Great-tailed Grackle in Oakley
Mon, 24 May 2004 15:32:37 PDT
From: Phil Gordon
In eastern Contra Costa County, on Saturday, 22 May, at 5:55 PM I had a male Great-tailed Grackle "singing" atop the roof peak of 1238 Fetzer Ln, Oakley. Is this the second individual since the one reported in 1998? I would guess the nearby Northern Mockingbird was deferring that perch to the "imposing" grackle. This house borders the trailhead (west side) of the Big Break Regional Trail. Earlier on the trail I had, along with Common Yellowthroats and a nest-building Western Scrub-Jay and myriads of Cliff Swallows and Barn Swallows, two late (nesting?) Northern Shovelers and a Swainson's Hawk.
This location (as described by Steve Glover in the Mount Diablo Audubon Society website) is off Hwy 4 east of Oakley - turn northeast (left) on Vintage Pkwy then right on Walnut Meadows Dr and then left on Jordan Ln to the intersection of Fetzer Ln. Street-park near the marked trailhead; one can see the cyclone fencing of the sewage ponds beside which the asphalt trail/road runs along its perimeter.
Hayward, Alameda County
American White Pelicans over Oakland Hills
Wed, 26 May 2004 10:32:19 -0700
From: John Langewis
This morning at about 10:05 AM I had a flock of about 50 American White Pelicans fly over my yard in the Oakland Hills. They were headed in a southwest direction. Due to their moving around in the flock and quick passage I was unable to get an exact count. This is species number 90 for my yard. Complete yard description.
Hummingbirds in Berkeley
Sat, 29 May 2004 19:24:35 -0700
From: Tom Condit
The hummingbird nestlings on Allston Way are getting big enough to stick out of the nest.
There was a Selasphorus hummingbird in the African desert section of the UC Botanical Garden yesterday which had no apparent green anywhere on it. A pair of Selasphorus hummers were doing a display flight together over the Anzac section. Lots of green on them.
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Rose-breasted Grosbeak in Berkeley Hills
Mon, 31 May 2004 12:14:03 -0700
From: Kay Loughman
This is amazing. For the third time since 1997, I have an adult male Rose-breasted Grosbeak visiting my feeder. I became aware of the bird around 10:15 this morning, and have seen it several times since - both feeding and drinking from the fountain on the deck. Both the feeder and the fountain are visible from the sidewalk, through the gate at the west edge of the property. The bird is quite skittish, and flies if he detects movement - so use caution when viewing.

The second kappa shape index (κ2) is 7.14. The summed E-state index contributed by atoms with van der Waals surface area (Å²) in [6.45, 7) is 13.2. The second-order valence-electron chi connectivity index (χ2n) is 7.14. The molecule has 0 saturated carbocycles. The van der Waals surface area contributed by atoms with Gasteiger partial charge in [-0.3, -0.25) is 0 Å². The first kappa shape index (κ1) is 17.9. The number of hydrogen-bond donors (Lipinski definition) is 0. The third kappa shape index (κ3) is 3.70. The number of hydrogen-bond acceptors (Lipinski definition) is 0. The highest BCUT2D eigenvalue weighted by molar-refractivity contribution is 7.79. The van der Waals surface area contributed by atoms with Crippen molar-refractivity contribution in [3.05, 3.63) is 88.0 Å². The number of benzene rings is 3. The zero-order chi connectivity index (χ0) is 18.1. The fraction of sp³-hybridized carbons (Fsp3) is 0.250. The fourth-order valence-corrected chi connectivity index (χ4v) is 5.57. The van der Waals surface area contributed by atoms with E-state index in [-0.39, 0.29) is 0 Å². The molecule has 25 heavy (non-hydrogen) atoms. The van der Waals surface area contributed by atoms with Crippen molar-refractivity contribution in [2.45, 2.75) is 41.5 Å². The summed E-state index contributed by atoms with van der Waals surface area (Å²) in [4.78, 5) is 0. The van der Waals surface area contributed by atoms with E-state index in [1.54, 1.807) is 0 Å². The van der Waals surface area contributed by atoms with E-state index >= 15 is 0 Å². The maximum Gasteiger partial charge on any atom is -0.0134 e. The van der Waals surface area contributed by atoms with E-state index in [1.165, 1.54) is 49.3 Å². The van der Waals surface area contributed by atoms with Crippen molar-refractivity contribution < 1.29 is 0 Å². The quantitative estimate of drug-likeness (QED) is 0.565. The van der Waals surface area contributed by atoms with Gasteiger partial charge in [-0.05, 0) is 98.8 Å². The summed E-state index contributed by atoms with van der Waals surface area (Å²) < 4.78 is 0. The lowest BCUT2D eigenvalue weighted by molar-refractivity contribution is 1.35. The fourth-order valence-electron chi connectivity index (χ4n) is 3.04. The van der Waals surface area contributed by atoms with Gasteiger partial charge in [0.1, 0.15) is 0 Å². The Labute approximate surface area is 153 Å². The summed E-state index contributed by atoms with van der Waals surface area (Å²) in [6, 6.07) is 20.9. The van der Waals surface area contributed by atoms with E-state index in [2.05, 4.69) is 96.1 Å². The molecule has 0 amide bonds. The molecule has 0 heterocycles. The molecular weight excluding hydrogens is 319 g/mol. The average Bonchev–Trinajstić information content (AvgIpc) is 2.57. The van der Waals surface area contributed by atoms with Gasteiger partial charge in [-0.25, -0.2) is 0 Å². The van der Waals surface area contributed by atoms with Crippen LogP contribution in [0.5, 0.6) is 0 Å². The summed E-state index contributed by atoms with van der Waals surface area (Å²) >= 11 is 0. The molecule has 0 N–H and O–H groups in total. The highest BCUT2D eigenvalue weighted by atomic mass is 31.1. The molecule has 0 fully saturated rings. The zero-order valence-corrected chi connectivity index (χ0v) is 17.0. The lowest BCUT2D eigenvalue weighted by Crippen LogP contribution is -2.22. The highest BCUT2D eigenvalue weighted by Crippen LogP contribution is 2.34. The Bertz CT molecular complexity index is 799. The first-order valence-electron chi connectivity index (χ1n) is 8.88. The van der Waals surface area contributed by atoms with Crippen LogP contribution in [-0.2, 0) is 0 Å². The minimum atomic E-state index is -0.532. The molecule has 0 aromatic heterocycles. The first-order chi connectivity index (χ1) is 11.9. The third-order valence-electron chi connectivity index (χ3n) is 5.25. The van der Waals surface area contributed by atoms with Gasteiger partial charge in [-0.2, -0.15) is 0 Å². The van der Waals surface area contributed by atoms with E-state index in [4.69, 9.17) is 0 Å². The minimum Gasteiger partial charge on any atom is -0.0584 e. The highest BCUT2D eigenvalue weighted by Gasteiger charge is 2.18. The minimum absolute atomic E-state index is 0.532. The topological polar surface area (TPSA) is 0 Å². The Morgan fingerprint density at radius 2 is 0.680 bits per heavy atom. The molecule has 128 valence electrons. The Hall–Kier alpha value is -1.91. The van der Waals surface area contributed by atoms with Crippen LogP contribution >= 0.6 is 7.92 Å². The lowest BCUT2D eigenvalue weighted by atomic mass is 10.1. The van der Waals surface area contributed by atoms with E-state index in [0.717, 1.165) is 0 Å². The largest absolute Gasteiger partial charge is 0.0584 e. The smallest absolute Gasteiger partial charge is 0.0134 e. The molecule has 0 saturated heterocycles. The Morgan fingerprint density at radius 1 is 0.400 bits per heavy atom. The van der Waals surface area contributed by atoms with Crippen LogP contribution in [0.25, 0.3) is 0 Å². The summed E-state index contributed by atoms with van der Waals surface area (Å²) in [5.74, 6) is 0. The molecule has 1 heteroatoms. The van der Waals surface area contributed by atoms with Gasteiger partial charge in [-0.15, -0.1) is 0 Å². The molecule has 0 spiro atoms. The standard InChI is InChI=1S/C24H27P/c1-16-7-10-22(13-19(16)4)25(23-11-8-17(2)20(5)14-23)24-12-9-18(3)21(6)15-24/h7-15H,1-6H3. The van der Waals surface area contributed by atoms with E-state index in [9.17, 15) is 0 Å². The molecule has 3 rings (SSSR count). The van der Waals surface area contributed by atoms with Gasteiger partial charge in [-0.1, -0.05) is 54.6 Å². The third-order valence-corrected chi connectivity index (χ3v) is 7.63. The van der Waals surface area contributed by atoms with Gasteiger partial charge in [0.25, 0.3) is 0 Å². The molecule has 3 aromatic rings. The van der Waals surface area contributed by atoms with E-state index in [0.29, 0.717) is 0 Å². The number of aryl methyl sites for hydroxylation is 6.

There are also many Black-headed Grosbeaks (including a couple of young-of-the-year), House Finch and Purple Finch, American Goldfinch and Lesser Goldfinch, California Towhee and Spotted Towhee, Western Scrub-Jay and Steller's Jay, Anna's Hummingbird and Allen's Hummingbird ...
Gravatt Drive at Stephens Way (northern intersection) (on the hill behind the Claremont Hotel)
Grasshopper Sparrows near San Ramon
Mon, 31 May 2004 13:34:32 -0700
From: Dennis Braddy
The Grasshopper Sparrows at Bishop Ranch Regional Preserve near San Ramon seem to have sorted out their territories. Though I saw and heard 4+ singing Grasshopper Sparrows along a half-mile stretch of Red Tail Hawk Trail this morning, as far as I could tell, none were within 100 yards of one another. It's hard to get an accurate count of the sparrows (hence 4+); they often fly directly away from you and out of sight over the hill and then a few seconds later another identical (the same?) sparrow suddenly starts singing right behind you. It's kind of spooky.
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